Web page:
Well any literate will take the above title as contradictory and absurd as there can be no such company which is privately held and still a publicly traded company. I want to assure our readers that the title is not my creativity, but what is proposed by Companies Bill, 2012 (herein after referred as Bill). I will elaborate the same in the later section of this article.
Let me start with first explaining the concept of private company under the present Companies Act, 1956 (herein after referred as Act). Private company as defined u/s 3 of the Act is a company which has a minimum paid-up capital of Rs. 1 Lakh, has restricted right to transfer its shares, members limited to 50 and prohibits any invitation or acceptance of deposits from persons other than its members, directors or their relatives. 50 members limit is in consonance with proviso of section 67(3) of the Act according to which issue becomes public where the offer or invitation to subscribe for shares or debentures is made to fifty persons or more. Hence if a company has invited 43 people for subscription of shares that will be termed as private issue. This private issue term is quite important as section 73 of the Act provides for listing of the said security if it is issued to public in accordance to section 67 of the Act. This was the bone of contention in the much hyped Sahara case, in which we are currently witnessing freezing of assets of the companies involved. We should here note that a private company is prohibited from inviting or accepting any deposits other than its members which are restricted to maximum of 50. As soon as the invitation exceeds the mark of 50, it has to be listed in a recognized stock exchange pursuant to section 73 of the Act.
Now we should look upon the provisions as prescribed in the Bill as the premise of the article is based on the changes brought in by the Bill. Pursuant to clause 2(68) of the Bill private company™s definition has been altered significantly with respect to no. of members. Requirement as to minimum no. of members have been lowered to one with the introduction of One Person Company in India while, the maximum no. of members have been quadrupled to 200. However, it should be noted that the bill still prohibits any public invitation pursuant to clause 2(68) of the Bill. Private placement is covered under clause 42 of the Bill and still restricts the invitation of deposits to 50 members as was provided under section 67(3) proviso of the Act. Clause 40 of the Bill on the other hand is corresponding provision of section 73 of the Act, which provides compulsory listing of securities offered to public, and the relevant provision still is the same, as even now also only public deposits are to be listed.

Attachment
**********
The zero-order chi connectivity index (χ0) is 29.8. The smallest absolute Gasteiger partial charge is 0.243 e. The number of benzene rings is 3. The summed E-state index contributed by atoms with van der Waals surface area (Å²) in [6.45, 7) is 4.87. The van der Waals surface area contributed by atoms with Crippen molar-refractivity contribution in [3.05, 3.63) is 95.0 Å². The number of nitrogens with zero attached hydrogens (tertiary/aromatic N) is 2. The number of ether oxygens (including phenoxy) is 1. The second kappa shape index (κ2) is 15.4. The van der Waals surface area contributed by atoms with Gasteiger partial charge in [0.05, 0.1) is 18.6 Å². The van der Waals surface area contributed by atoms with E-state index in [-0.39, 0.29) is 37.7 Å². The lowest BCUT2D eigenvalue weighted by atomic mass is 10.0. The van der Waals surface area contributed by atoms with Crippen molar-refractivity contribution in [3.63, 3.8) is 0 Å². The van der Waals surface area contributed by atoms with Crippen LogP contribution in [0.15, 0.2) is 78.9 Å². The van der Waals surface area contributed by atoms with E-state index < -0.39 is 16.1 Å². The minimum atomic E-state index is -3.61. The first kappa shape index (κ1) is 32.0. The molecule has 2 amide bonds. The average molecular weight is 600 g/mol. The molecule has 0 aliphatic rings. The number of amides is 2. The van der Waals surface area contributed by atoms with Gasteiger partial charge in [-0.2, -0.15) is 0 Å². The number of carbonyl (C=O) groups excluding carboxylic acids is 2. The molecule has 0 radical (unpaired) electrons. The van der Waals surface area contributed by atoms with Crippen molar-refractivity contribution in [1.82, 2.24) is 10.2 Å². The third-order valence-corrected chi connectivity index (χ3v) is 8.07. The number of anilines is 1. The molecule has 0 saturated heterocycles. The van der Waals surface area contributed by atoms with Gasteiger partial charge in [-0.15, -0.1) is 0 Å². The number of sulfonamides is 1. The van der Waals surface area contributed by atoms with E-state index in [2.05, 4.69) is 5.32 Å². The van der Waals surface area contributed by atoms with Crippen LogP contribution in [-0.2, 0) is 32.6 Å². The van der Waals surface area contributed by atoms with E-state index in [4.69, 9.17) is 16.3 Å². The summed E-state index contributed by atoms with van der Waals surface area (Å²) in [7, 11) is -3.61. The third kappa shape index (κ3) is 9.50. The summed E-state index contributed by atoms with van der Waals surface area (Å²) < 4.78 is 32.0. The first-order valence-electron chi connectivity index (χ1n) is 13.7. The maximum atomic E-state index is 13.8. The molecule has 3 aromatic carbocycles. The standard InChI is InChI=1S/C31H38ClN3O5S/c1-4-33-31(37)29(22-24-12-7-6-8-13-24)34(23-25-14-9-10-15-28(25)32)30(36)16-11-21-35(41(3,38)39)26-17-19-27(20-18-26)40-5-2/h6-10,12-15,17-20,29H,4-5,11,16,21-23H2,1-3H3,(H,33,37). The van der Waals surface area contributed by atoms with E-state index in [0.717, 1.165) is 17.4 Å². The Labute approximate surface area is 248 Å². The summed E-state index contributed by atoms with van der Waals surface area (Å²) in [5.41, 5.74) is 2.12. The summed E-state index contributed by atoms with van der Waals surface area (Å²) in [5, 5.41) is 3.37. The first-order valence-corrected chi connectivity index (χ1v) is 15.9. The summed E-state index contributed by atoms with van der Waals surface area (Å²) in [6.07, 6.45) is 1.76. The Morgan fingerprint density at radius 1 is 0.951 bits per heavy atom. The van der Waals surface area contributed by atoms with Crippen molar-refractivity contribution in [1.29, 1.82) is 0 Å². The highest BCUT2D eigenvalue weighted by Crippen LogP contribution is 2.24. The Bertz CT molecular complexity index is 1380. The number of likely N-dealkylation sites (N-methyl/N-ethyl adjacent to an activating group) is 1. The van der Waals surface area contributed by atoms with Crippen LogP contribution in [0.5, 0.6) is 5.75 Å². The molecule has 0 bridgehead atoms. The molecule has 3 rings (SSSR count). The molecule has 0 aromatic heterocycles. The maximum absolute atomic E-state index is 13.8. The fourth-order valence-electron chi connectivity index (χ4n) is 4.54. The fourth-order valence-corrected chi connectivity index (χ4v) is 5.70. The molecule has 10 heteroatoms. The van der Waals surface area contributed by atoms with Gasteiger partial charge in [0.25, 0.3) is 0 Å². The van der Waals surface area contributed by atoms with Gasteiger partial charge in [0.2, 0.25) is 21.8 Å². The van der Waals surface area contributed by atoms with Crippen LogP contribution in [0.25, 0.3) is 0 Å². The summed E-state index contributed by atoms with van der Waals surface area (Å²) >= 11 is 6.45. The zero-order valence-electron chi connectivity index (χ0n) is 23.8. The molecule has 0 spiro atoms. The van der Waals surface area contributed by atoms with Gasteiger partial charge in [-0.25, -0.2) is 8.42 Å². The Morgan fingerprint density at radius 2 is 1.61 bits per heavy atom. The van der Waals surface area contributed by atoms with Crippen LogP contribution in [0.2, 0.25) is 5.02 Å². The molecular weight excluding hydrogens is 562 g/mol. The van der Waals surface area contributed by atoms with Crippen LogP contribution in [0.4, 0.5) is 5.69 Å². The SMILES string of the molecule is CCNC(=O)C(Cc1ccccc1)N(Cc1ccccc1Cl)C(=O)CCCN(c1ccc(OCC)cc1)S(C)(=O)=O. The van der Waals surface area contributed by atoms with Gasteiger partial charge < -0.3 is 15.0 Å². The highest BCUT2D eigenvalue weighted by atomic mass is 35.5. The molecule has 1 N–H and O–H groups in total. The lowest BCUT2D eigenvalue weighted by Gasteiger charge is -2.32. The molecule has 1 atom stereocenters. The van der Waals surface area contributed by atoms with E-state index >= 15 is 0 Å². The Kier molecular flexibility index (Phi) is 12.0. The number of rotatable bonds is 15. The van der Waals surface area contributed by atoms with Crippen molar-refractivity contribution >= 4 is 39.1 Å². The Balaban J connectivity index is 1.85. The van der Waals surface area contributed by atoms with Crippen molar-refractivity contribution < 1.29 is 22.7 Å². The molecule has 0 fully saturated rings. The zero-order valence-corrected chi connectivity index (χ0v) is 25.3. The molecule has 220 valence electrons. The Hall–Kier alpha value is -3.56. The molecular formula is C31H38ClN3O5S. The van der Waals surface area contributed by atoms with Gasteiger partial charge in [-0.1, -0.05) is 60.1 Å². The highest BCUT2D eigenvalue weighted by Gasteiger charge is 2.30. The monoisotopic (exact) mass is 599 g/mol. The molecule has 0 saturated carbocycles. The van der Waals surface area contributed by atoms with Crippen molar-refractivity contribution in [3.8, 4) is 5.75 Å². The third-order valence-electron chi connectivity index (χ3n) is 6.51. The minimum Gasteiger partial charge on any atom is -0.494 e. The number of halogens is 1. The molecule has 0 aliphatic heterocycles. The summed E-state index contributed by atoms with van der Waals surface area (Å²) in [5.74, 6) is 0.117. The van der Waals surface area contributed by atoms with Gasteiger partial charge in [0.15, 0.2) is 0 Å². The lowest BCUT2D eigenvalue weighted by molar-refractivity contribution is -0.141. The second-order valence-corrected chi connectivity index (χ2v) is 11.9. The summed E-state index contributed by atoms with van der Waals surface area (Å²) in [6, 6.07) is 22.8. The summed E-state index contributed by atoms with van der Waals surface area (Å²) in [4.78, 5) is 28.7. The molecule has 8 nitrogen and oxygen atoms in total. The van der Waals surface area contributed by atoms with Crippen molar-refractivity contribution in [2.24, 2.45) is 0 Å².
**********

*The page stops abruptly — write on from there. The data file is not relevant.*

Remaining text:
So here is the paradox, now if the private company after the enactment of Bill wants to invite deposits from its members, which are now up to 200, it would have to go for listing pursuant to clause 40 of the Bill as even though private company is inviting deposits from its members but still it would be considered as Public Issue. Hence, the whole essence of Private Company will be doomed; if pursuant to clause 40 it has to list its securities.
I sincerely hope, that this not the legislative intent otherwise we will be seeing Private Listed Company for sure, albeit judicial interpretation will surely iron out such errors.
Tags: Bill, Companies Act, India, Maxima and minima, Privately held company, Public company, Sahara, Securities & Exchange Board of India, Stock exchange, The Companies Act 1956